It was a much sweeter sound, and there was no reason to push for sex with Caroline. I knew I'd see her again.

She lay on my shoulder, and we enjoyed the afterglow. She was nineteen, she said, and hadn't had sex in almost two years. The reason: She had a one-year-old child at home in the suburbs. His name was Carter, and she was determined not to be another neglectful teenage mother. This was the first time she'd been apart from him for a weekend.

When we awoke the next afternoon, awkward from the passion of the night before, Caroline suggested having breakfast at a restaurant next door.

In the days that followed, I must have watched Mystery's video of that breakfast a hundred times. At the diner the night before, Caroline's blue eyes were flat and distant. But at breakfast in the morning, they glittered and danced when she looked at me. Whenever I made ajoke, even one that wasn't funny, a broad smile spread across her face. Something inside her heart had opened. It was, I realized, the first time I'd made a real emotional connection with a woman since I'd started picking them up.

I don't have a particular type of girl I'm attracted to, the way some guys are Asian fetishists or chubby chasers. But of all the women in the world, the last type I ever thought I'd fall for would be a nineteen-year-old single mom who waited tables at Hooters. But the great thing about the heart is that it has no master, despite what reason may think.

After the girls dropped us off at home, Mystery and I broke down the events of the previous night, trying to figure out what we did right and wrong. Despite what Caroline and I had thought, Mystery hadn't even gotten a kiss from Carly, though not for lack of trying. She had a boyfriend.

She was clearly attracted to Mystery, however, despite having resisted his advances. So we concocted a plan: the freeze-out. It was based on my Moby experience. If women have sex for validation, Mystery figured, why not take validation away from her? His plan was to be cold and ignore her, until she became so uncomfortable that she wanted to cozy up to him just to make things normal again.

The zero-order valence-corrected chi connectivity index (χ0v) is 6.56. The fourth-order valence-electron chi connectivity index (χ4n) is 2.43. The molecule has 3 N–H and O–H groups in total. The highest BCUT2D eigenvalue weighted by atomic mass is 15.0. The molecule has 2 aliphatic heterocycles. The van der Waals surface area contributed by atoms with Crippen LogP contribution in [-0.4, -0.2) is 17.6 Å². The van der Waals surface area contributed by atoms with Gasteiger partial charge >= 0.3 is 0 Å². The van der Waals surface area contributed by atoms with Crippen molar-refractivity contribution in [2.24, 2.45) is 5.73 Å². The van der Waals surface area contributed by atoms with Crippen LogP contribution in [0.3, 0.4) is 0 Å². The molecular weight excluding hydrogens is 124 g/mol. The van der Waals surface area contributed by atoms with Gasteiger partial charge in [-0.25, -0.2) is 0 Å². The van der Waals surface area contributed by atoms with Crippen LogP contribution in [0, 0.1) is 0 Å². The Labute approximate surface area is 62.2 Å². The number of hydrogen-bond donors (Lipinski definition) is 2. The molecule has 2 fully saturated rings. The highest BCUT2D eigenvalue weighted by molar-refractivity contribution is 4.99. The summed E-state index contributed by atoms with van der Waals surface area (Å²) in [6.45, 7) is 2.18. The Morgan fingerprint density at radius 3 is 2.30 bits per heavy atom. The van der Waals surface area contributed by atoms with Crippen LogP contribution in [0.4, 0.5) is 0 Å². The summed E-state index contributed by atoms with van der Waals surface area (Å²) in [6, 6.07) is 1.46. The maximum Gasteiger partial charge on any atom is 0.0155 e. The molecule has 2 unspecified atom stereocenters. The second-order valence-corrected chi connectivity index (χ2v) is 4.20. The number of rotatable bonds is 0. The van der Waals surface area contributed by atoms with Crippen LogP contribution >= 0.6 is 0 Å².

We loaded the footage of Carly and Caroline into Mystery's computer and proceeded to spend the next six hours self-indulgently editing it into a six-minute video. When we finished, I called Caroline and she picked us up that evening.

Juggler was in town, running his own workshop. He'd met a preternat-urally bright jazz violinist named Ingrid and had started dating her exclusively. So we all went to dinner together.

"I'm going to get out of the seduction business," Juggler said. "I want to devote the time to my relationship." Ingrid squeezed his hand approvingly. "Some people may say I'm pussy-whipped, but I say it is my choice. These workshops are too stressful for Ingrid."

It was good to see Juggler again. He was one of the few pickup artists who wasn't needy, who didn't scare away my real-life friends, who made me laugh, who was normal. And for that very reason I didn't believe he was truly a pickup artist: He was simply a funny, masterful conversationalist. He seemed especially witty in comparison to Mystery, who was freezing us all out and making dinner somewhat uncomfortable. If Mystery's plan worked, it would be worth it; if not, then he was just an asshole.

Afterward, Mystery said decisively, "We're heading back to my place, and I'm going to show you the video I made of last night." Victory belongs to the person with the strongest reality and the most decisive actions.

As we watched the video at Mystery's house, Caroline couldn't stop smiling. Afterward, I brought her into No. 9's room, and we lay on the bed and slowly undressed each other. Her body trembled with so much emotion that it seemed to dissipate beneath me. It felt like making love to a cloud. When she came, she didn't make a sound.

As we lay together afterward, Caroline rolled away from me. She stared at the wall and grew distant. I knew what she was thinking.

When I asked her about it, she burst into tears. "I gave it up too fast," she sobbed. "Now I'm never going to see you again."

They were such sweet words, because they were so honest. I slid my arm under her and placed her head on my shoulder. I told her first of all that every passionate relationship I've ever had began passionately. It was a line I'd learned from Mystery, but I did believe it. Second, I told her that maybe she shouldn't have, but she wanted to and needed to. It was a line I'd learned from Ross Jeffries, but I did believe it. Third, I told her that I was more mature than a lot of the people she'd been with before, so not to judge me by her past experiences. It was a line I'd learned from David X, but I did believe it. Finally, I told her that I'd be sad if I never saw her again. It wasn't a line.

When we finally emerged into the front room, we found Carly and Mystery wrapped around each other in a blanket. Judging by the clothing strewn across the floor, Mystery's freeze-out had been a success.

Caroline and I spooned on the couch next to them, and together we watched an episode of The Osbournes on Mystery's computer, each basking in our own post-coital glow. It was a beautiful moment. And it wouldn't last.

ChaphJi

There is nothing more bonding than successfully picking up girls together. It is the basis for a great friendship. Because afterward, when the girls are gone, you can finally give each other the high-five that you've been holding back since you met them. It is the sweetest high-five in the world. It's not just the sound of skin hitting skin; it's the sound of brotherhood.